Dungeons and Dragons Online Review: Maintains P2P Class in F2P Goodness

Dungeons and Dragons Online Review: Maintains P2P Class in F2P Goodness
By Kei Beneza (dividelife), OnRPG Journalist


Dungeons & Dragons (D&D) is one of the most cherished Role Playing Games of all time. From the dreadful Beholders to the Majestic dragons, who could ever resist the first Role Playing Game that bedazzled the world of gaming? Although Gary Gygax and Dave Arneson managed to hook people with such a display of imagination, could a Massively Multiplayer Online (MMO) version have the same effect? Dungeons and Dragons has been a around longer than the World of Warcraft and Warhammer universes, giving birth to numerous spin-offs of Tolkien-based characters that appealed to a wide variety of gamers.


The series became overly popular in the gaming meta and is still cherished even up to this point, spawning an array of different stories and clone scenarios like Forgotten Realms and Dragon Lance. The question is, can an old gaming benchmark do well against its established competitors in their own turf?


When I first came into the world of Dungeons & Dragons Online (DDO), I can’t help but be overwhelmed with how well they projected the Storytelling game in the visual plane. It’s a very good-looking game in my opinion. The graphics aren’t really that of the nextgen era, but the game did achieve its well-deserved visuals.

Disappointment starts

After installing the game, the first thing I saw the game’s lack of races. D&D had always been about racial superiority, with special abilities and tactics that are exclusive to each kin. During the character creation interface, I was given the choice to pick between: Humans, Elf, Halfling, Dwarf, Drow and Warforged. I was quite disappointed at how much the game lacked races. If I remember correctly, the original RPG had Half-orcs and Half-elves at our disposal as well. Drows AKA Dark Elves are more or less the banes of the D&D, and much like the legendary Drizzt do’Urden are supposed to be rather antagonistic. Drows also serve as the secret characters in the game, meaning you have to perform certain conditions in order to use them. Warforged—–I am not familiar with. They are basically an array of Tree people and are pretty new in the series. One good part however, is that the game did retain each races’ specialty. This means that each race still has their very own exclusive skills to show.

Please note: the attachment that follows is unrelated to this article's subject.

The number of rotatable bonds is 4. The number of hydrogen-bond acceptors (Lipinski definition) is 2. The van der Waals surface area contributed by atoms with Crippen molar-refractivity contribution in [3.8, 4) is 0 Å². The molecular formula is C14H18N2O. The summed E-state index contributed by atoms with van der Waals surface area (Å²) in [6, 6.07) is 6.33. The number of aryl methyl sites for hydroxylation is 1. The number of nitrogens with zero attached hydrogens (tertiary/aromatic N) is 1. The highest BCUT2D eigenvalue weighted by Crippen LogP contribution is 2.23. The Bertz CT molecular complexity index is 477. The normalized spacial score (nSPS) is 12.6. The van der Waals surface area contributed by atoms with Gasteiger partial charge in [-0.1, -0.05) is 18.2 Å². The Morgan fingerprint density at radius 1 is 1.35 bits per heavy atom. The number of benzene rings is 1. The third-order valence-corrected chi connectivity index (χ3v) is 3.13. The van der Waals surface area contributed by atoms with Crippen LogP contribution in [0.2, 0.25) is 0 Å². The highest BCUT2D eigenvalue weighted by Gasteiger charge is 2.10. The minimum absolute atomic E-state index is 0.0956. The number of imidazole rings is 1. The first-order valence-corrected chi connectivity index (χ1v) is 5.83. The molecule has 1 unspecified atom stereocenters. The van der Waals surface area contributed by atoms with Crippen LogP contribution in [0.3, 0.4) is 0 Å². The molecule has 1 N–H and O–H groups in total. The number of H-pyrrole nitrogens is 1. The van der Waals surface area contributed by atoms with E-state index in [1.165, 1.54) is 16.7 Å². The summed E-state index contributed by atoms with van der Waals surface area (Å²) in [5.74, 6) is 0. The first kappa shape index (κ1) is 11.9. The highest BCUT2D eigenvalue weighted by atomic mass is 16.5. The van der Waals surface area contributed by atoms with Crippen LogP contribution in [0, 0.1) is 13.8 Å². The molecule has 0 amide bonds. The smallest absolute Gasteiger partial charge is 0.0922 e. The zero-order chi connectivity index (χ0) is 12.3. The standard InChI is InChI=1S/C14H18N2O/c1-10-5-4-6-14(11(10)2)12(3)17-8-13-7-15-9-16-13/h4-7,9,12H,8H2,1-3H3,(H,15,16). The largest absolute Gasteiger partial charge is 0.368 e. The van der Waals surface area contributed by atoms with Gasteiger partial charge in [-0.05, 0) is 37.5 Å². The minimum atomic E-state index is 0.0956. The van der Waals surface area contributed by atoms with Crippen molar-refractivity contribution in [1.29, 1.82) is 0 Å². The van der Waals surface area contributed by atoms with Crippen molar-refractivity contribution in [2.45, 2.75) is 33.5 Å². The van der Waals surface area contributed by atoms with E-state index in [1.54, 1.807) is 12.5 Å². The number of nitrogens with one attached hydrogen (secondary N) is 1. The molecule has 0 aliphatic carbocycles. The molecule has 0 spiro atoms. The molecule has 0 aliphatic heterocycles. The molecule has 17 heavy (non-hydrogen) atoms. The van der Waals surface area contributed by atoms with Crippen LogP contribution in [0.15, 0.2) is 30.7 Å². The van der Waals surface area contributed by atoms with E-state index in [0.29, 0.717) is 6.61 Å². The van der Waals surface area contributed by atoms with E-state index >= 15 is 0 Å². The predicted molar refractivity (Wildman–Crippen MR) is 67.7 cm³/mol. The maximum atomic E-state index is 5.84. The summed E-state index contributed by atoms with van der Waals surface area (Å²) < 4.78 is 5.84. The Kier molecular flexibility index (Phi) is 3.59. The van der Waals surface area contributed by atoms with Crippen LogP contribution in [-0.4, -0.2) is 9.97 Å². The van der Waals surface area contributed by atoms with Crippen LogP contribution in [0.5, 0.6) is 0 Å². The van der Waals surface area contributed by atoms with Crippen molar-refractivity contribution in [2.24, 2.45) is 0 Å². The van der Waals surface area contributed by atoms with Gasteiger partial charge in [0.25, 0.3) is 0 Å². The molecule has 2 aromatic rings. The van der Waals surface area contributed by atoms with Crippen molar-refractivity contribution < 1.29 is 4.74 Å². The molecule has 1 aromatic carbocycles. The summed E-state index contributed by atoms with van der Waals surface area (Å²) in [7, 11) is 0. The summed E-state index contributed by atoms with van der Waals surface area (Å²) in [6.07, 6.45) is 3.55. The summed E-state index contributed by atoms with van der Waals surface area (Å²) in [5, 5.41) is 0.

Drows in DDO 


Where’s the Epic Paladin?

Exactly what is an MMO without character classes? (a whole load of bull). Yes, the game did retain most of its traditional classes namely: Wizard, Sorcerer, Ranger, Rogue, Monk, Fighter, Barbarian, Bard, Cleric and Paladin. There’s a lot of classes to choose from so feel free to try em’ all out. Although most of these classes are retained, the game doesn’t feature prestige classes such as the Blackguard, Epic Paladin, and Archmage. The game already has a lot of classes, so I guess it’s not that big of a deal. But if an asian MMO can provide players with 40 subclasses to choose from, why not, right?

As broad as its ancestor

One of the best features this game has to offer is its broad chatracter creation interface. You can use ‘feats’ which are special enhancements to further separate you from other players, so it’s safe to say that no two players are alike in this game.